Hamels locked up, but tough decisions remain
Victorino, Pence, Lee could be moved to shed salary
Cole Hamels signed a six-year, $144 million contract extension with the Phillies on Tuesday -- it could be a seven-year, $162 million deal if a 2019 option automatically vests -- but already everybody is looking forward. The Phillies have big decisions to make before Tuesday's Trade Deadline, and even bigger ones to come in the offseason and beyond.
But first things first: Are the Phillies buyers or sellers before the Trade Deadline?
"We're trying to be improvers," Phillies president David Montgomery said.
"We're just going to try to improve the club as much as we can, whether it's improving for 2012 and beyond or for 2013 and beyond," Phillies general manager Ruben Amaro Jr. said. "A lot will be dictated by the way we play."
The Phillies are 45-54, and are in last place in the National League East, 14 games behind the Nationals and 9 1/2 games behind the NL Wild Card leaders. The Phillies might have locked up Hamels, but they could still sell some of their talent with an eye on 2013 and beyond.
FOXSports.com said the Phillies and Dodgers are talking about potential trades that could include Shane Victorino or Hunter Pence. Trading Victorino would make sense because it seems less than likely that he will return after the season, and it would be better to receive some prospects for him than just let him walk after the season. Trading Pence would make sense if the Phillies are trying to clear payroll before 2013. Pence is salary arbitration-eligible and could make $14 million or more next season.
The Phillies have $123.5 million committed in salary to Cliff Lee ($25 million), Roy Halladay ($20 million), Ryan Howard ($20 million), Hamels ($19.5 million), Chase Utley ($15 million), Jonathan Papelbon ($13 million) and Jimmy Rollins ($11 million) next season. Add Pence to that mix and it's more than $137 million for eight players.
The luxury tax threshold next season is $178 million. That does not leave much room to fill potential holes in center field, third base, left field and the bullpen, unless the Phillies decide to go significantly over that number.
"Ruben has his work cut out for him," Montgomery said.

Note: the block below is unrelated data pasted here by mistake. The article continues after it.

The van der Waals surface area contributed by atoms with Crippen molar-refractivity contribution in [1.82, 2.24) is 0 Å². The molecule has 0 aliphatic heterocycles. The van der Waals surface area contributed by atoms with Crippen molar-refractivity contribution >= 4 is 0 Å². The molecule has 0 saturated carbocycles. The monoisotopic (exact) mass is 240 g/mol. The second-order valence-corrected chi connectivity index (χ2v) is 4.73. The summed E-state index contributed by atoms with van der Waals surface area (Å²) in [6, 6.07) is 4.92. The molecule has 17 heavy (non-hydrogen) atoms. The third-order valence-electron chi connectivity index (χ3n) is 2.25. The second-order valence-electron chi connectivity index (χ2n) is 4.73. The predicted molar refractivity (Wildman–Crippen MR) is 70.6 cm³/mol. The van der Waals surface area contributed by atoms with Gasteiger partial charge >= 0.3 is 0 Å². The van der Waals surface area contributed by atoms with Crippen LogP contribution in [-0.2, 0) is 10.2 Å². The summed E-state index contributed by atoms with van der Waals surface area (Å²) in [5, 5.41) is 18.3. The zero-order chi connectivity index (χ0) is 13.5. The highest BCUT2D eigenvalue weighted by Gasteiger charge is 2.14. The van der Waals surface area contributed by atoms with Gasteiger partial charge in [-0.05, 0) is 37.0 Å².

Lee's name is already coming up in trade speculation, which would be especially interesting because the Phillies already traded him once and Lee took less money to return to Philadelphia in December 2010.
"Yeah, I probably would be stunned, but it's happened before so you never know," Lee said.
But the Phillies do have three starting pitchers averaging $20 million or more per season. That's a lot of money tied up in the rotation. They could trade Lee and use some of that money elsewhere.
"When you retain some of the best pitchers in the game, they're going to be costly," Amaro said. "It's really kind of my job to put all the pieces of the puzzle together. We don't have an open wallet. It's not how it works. It's not how any business would work. It's my job to try to put the pieces together in the right fashion. We have a lot of decisions to make, but the one thing that is clear is that we're committed to winning. We're committed to bringing another championship if we can do that. And we're committed to continue to try to improve, whether it be during the course of this Deadline, whether it be beyond that in the offseason, our job in the front office is try to do what we can to improve the club.
"Money is not necessarily the deciding factor on being a contending club. It helps. There's no question about it. We've been given a tremendous amount of leeway. Our partnership group has been extraordinarily supportive of that. But it's also our job to try to put the right pieces together. And hopefully we can do a good job of doing just that."